To the Moon is an indie adventure game with pixel graphics, RPG maker sprites, and annoying tinkling music. But the story is so good, I loved it. I loved it when a friend insisted I play it over 5 years ago. Flash-forward to now, where I completely forgot entirely about the plot. I couldn’t even tell you that it centered around two people who’s job it was to implant new memories into a dying man’s brain. I knew I’d need a recap or an entire complete play-through before playing any sequels. So when Naithin announced he was hosting a play-along, I signed up.
There was one thing I remembered about the game:
It was really hard to get off the horse.
Thankfully, Naithin took the time to write questions and answers for each Act in the game, so I don’t have to completely come up with my own stuff to write about. Whew.
Warning: Contains spoilers for Act 1 of To the Moon.
1. Let’s start off with the big guns — at the completion of Act 1 — how do you now feel about the very concept of granting someone’s dying wish by overwriting their memories with new ones?
Wanting to do this is a terrible idea. Sure, you’re on your death bed, and you think to yourself, “Wow, I really wasted my life. I wanted to be a marine biologist as a kid and instead I became an accountant. I never should’ve done that. What a crap life.” The best thing to do then, is…get new memories?
Your memories make up who you are. If those memories are implanted then you’re not really a real person, you’re just a fake set of memories. I can see good intentions in wanting people to die happy, but what about instead having them go through their memories and find the good ones? Maybe you wish you were a marine biologist, but as an accountant you stopped tax fraud or helped small businesses stay afloat? Maybe if you hadn’t become an accountant, you wouldn’t have met your spouse or had your children.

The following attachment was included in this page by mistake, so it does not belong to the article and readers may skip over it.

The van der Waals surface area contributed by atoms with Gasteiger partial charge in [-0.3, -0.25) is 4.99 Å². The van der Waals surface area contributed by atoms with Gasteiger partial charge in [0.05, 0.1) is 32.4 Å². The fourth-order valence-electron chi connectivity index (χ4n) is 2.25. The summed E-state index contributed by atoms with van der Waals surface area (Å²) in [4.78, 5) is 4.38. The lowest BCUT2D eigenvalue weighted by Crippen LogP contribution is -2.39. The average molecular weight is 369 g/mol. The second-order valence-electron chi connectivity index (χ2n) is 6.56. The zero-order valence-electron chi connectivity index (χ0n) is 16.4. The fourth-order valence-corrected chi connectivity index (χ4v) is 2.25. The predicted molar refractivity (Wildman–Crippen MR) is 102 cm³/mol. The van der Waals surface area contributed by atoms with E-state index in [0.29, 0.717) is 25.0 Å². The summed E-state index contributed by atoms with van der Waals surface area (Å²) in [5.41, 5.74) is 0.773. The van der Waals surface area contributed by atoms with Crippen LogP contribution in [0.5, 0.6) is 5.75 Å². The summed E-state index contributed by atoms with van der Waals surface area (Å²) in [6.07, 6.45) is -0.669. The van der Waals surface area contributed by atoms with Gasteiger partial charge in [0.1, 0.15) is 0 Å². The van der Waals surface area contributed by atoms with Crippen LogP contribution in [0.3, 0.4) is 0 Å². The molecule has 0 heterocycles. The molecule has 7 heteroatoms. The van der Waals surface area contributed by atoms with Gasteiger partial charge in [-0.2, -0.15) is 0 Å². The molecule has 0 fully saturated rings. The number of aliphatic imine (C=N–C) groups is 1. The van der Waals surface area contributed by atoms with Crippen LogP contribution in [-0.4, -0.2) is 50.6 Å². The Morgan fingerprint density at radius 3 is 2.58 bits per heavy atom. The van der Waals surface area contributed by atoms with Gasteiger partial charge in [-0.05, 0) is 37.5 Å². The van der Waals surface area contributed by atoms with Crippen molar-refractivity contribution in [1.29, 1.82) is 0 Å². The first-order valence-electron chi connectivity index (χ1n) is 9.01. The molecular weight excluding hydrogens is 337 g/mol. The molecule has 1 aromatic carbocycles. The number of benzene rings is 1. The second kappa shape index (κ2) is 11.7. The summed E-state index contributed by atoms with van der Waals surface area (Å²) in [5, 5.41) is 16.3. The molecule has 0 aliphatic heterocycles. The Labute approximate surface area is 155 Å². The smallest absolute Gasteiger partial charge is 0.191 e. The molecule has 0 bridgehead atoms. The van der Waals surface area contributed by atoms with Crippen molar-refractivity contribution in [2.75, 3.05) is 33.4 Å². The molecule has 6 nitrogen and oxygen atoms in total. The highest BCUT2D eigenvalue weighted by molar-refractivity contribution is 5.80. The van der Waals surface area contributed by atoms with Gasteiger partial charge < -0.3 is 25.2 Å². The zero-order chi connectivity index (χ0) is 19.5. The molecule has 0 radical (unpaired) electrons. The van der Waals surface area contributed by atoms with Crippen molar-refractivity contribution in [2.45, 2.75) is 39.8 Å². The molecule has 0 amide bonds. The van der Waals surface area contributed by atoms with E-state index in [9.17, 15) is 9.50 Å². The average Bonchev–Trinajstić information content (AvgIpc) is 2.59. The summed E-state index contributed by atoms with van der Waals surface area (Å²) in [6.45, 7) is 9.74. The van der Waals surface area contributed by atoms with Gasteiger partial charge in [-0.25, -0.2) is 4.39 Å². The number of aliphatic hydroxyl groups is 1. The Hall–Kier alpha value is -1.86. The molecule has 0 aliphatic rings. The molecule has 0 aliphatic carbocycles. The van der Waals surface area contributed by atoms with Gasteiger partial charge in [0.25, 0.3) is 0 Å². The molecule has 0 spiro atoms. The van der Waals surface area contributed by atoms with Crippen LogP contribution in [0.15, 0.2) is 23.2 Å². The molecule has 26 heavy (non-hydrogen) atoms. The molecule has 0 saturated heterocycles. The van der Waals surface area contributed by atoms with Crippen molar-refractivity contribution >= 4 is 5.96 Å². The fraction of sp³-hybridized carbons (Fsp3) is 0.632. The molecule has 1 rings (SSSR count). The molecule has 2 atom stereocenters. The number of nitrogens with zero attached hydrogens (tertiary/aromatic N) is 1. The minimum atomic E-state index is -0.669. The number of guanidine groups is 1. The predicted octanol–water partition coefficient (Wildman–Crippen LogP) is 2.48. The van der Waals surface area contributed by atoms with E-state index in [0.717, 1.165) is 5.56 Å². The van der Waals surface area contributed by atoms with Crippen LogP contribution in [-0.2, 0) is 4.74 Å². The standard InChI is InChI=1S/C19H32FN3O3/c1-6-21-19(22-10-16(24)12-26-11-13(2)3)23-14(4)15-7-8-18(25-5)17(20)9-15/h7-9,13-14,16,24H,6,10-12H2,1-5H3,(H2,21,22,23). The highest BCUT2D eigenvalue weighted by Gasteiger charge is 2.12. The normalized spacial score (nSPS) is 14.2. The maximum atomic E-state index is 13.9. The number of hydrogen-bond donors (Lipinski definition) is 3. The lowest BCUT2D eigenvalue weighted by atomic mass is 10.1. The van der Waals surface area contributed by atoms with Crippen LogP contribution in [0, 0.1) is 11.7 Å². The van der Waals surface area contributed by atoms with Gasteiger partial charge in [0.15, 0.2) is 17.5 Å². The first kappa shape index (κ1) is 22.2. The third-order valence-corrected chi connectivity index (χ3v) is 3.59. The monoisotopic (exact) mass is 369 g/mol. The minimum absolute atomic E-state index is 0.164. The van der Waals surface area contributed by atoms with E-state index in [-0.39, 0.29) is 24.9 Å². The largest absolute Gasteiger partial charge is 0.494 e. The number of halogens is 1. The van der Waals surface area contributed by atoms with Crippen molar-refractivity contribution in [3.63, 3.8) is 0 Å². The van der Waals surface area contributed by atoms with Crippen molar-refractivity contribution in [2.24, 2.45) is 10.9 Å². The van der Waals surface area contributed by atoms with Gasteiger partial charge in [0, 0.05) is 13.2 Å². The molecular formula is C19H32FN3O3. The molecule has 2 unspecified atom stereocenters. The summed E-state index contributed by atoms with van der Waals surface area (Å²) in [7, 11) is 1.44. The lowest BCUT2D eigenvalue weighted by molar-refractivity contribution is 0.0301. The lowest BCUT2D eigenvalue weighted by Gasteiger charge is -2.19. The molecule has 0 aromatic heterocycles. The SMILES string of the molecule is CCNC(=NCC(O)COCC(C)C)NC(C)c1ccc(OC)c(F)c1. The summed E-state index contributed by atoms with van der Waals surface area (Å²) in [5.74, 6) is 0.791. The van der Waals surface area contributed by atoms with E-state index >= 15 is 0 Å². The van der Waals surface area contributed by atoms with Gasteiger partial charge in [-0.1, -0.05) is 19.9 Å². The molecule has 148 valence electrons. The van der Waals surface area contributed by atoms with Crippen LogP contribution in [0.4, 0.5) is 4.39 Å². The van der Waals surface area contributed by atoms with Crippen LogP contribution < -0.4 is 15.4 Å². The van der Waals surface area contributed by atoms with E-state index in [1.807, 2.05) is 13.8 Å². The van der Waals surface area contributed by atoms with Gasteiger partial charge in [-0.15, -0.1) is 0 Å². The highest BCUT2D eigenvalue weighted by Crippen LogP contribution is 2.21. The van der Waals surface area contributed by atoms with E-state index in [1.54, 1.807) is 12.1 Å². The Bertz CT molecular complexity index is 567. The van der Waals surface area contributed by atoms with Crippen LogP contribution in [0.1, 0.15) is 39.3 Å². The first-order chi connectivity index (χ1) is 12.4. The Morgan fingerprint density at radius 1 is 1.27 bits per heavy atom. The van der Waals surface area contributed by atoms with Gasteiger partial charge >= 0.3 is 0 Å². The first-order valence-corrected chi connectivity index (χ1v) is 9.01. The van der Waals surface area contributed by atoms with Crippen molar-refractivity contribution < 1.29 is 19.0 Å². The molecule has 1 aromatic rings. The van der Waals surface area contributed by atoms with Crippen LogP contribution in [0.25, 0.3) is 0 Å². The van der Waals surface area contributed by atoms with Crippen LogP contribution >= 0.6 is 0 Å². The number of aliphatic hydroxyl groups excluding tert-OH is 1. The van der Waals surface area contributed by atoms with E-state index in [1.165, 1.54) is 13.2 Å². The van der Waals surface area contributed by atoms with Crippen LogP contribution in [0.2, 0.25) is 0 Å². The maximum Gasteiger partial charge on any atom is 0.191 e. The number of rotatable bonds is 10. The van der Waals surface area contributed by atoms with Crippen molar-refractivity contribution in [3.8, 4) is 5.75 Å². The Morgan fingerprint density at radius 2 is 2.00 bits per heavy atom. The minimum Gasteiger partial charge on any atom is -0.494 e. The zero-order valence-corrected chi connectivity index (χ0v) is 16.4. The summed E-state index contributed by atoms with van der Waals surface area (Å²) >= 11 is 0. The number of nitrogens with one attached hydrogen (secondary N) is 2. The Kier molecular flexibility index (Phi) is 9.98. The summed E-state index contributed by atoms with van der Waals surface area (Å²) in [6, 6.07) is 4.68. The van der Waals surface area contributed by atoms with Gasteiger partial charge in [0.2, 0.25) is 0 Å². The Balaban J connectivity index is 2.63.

Plus, when you die, what happens to those memories? If you don’t believe in an afterlife, then, poof, they’re gone. Then what was the point of the whole thing? For a moment of happiness because your brain is lying to you the moment before you die? How much of whatever your benefactors would be inheriting did you spend on that moment?
If you do believe in the afterlife–well, let’s say you believe in Heaven. It’s not in the Bible so I can’t say for sure, but I’m pretty sure you’re not bringing those implanted memories with you. So you’d be stuck with those same old memories, which probably wouldn’t even matter, because you’d be partying with angels.
2. What did you think of River’s choice to put her treatment behind that of Anya?
Spoiler: Anya is a lighthouse.
My gut reaction is that it was selfish. She wanted this lighthouse to be “looked after” more than she wanted to be there for her own husband. She cared more about an inanimate object than she did about him.
But I think Anya is more than an object to River. I see Anya being a surrogate child. River and Johnny don’t have children, and I wonder if they wanted to but weren’t able to and somehow Anya took that place in River’s heart. If River sees Anya as her child, then of course she’d prioritize Anya’s life over her own.